SITTING IN ITALY, basking in the peaceful and rejuvenating world of an artist’s retreat in Umbria, Alison Bechdel was tempted not to acknowledge the call. “I actually didn’t want to pick up the phone,” Bechdel tells The Post’s Comic Riffs this morning from Italy, of the ring that came three weeks ago from Chicago. “I didn’t want to call back and pay for the long-distance call.
“Although now,” Bechdel jokes, “I think I can afford it.”
That’s because the call was from the MacArthur Foundation, which was tracking down Bechdel in Europe to bestow upon her one of its “genius” grants — an honor that comes with a check for $625,000.
On Wednesday, the foundation announced Bechdel and 20 other leading thinkers as recipients of its 2014 grants. Bechdel — the Eisner-winning creator of the graphic novel “Fun Home” — is believed to be the first woman cartoonist to receive the honor.
“I’m so lucky to get to be at an artist’s retreat” when the call came, Bechdel tells Comic Riffs. “Being here sort of prepared me in a way. If I had been just sitting at home in [Bolton] Vermont and gotten the call from the MacArthur Foundation, I might have just died.” (Upon receiving the news, the grant recipients are virtually sworn to secrecy until announcement day about three weeks later.)
“But being here,” continues Bechdel, speaking from Civitella Ranieri, where she is enjoying a six-week fellowship largely devoted to creating large charcoal drawings, “I built up some stamina and some sense of myself as an artist.”
For Bechdel, her entire whirlwind year seems to be supporting her life and career as an artist. In April, the musical adaptation of “Fun Home” — her best-selling 2006 graphic memoir (subtitled “A Family Tragicomic”) about sexual orientation and fraught family ties — was named a finalist for the Pulitzer Prize in Drama.
“Of course, I have no critical distance since it’s based on not just my book, but my life,” Bechdel told Comic Riffs in April of the Jeanine Tesori (music)/Lisa Kron (book and lyrics) production that ended a Public Theater run in January, and received nine Lucille Lortel Award nominations. “But I think it’s a freakishly good play. Maybe even a perfect play.” The Pulitzer jury called the production “a poignant musical adaptation.”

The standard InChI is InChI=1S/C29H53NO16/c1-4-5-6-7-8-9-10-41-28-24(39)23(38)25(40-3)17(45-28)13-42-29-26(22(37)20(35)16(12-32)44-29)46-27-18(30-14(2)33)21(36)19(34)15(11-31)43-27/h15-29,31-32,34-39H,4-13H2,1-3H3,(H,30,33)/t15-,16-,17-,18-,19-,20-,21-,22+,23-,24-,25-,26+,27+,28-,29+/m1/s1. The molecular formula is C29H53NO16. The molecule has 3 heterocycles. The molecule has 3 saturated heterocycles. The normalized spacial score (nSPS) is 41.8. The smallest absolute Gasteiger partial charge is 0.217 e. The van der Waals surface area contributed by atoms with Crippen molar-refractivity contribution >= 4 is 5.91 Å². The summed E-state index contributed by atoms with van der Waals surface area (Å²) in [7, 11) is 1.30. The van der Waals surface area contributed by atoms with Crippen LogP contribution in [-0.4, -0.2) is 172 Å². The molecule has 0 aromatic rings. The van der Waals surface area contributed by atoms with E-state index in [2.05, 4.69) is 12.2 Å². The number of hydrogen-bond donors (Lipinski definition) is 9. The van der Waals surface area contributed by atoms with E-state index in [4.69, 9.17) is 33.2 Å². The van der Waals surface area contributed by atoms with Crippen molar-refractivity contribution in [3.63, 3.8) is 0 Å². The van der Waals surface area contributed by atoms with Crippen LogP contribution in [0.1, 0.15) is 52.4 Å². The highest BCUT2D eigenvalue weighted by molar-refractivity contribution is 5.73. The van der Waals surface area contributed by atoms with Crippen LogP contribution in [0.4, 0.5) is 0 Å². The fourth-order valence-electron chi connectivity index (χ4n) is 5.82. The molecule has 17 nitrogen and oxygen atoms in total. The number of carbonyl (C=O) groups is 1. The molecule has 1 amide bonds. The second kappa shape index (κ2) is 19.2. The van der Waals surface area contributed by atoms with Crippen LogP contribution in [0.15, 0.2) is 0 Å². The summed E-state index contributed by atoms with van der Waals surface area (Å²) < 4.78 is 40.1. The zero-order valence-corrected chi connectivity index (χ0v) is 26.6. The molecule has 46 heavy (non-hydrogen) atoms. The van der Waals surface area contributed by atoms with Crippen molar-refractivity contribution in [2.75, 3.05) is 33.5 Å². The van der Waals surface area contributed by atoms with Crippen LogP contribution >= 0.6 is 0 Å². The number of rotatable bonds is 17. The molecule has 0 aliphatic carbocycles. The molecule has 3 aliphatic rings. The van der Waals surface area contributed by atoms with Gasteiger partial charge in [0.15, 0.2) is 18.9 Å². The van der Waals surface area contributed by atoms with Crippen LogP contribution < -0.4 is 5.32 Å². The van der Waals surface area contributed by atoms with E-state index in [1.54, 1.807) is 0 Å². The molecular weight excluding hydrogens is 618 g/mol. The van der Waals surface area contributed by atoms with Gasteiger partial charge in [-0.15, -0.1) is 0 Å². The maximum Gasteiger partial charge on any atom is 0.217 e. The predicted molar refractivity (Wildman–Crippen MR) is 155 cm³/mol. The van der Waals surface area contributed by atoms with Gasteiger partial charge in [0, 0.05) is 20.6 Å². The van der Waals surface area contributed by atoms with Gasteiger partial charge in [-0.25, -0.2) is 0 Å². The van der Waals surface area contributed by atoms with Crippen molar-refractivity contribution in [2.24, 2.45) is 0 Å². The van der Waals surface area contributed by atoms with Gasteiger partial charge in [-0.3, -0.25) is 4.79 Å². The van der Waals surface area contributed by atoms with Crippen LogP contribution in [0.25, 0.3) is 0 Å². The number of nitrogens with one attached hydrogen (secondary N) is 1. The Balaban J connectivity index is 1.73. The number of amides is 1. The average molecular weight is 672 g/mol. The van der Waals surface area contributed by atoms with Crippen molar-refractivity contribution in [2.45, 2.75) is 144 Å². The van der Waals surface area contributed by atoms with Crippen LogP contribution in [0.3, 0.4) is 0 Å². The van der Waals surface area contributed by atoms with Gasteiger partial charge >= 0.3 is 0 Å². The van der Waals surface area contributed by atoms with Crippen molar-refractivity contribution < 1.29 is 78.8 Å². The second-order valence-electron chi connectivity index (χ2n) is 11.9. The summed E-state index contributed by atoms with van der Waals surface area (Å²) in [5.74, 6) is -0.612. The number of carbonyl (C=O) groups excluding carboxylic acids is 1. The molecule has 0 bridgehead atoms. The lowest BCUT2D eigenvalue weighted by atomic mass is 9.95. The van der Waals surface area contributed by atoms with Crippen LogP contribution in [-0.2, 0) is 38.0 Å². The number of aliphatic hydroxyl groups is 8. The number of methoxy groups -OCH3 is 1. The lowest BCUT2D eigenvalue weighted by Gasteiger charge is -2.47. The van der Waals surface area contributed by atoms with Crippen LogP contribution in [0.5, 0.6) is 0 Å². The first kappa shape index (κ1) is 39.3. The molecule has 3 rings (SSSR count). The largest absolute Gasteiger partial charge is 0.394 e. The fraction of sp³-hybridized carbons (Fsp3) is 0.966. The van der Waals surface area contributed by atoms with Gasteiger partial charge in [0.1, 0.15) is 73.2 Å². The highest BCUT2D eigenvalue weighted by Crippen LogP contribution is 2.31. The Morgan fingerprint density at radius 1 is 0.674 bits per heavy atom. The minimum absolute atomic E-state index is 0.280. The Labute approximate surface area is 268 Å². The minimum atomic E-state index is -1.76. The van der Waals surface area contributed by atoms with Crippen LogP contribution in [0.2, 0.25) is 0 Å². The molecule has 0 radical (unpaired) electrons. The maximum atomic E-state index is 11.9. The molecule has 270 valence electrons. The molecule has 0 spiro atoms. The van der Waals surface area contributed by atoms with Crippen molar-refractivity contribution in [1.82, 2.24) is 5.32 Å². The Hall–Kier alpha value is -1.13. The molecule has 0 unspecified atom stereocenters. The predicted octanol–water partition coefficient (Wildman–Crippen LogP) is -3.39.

Bechdel — who writes of growing up in rural Pennsylvania as a lesbian with a closeted father — is also creator of the long-running comic strip “Dykes to Watch Out For” (1983-2008) and the 2012 graphic novel “Are You My Mother? A Comic Drama.”
Also early this year, Bechdel spoke in Charleston, S.C., and attended two special performances of “Fun Home” — just months after the Public Theater show closed in New York, performers reconvened from across the country — to support the College of Charleston in response to controversial budget cuts, which came because the institution was teaching “Fun Home” to incoming freshmen.
“What a year — it’s been really crazy,” Bechdel tells Comic Riffs. “I’m struggling to keep up with myself, and keep my feet on the ground. The play has been an amazing experience … from this censorship happening in South Carolina, and it was exciting to see the [special] performances.”
Now, at age 54, Bechdel feels as though she fully, finally perceives of herself as an artist of a certain achievement. “I’m starting to learn to think of myself as the older generation,” Bechdel says. “I just finally got a purchase on things.
“I’m finally figuring out what I’m doing, and sort of feeling like now, I have to start taking a responsibility,” continues Bechdel about her higher-profile role as a comics-maker and an artist so associated with certain themes and ideas — including “the Bechdel test,” a three-step litmus test that gauges gender representation and roles in film.
Of an artistic path that has surprised her so far, Bechdel speaks figuratively as well as geographically: “Vermont is a long way from Pennsylvania, and Italy is a long way from Vermont.”
And of the MacArthur, Bechdel tells Comic Riffs: “It’s a huge honor to receive this as a cartoonist. I know Ben Katchor has won it” — he was the first graphic novelist to do so, in 2000 — “and I hope I can live up to it.”
On its website, the MacArthur Foundation writes of her gifts as a graphic novelist: “With storytelling that is striking for its conceptual depth and complexity in structure as well as for the deft use of allusion and reference, Bechdel is changing our notions of the contemporary memoir and expanding the expressive potential of the graphic form.”
So now, how might this groundbreaking memoirist spend some of this huge infusion of MacArthur cash — a stipend spread out over five years?
“I might buy a large-format scanner,” Bechdel says with a laugh. “I’ve never spent the money on a larger one, so I’ve always done my drawings to fit on a tiny, legal-size scanner. So this is definitely awesome.”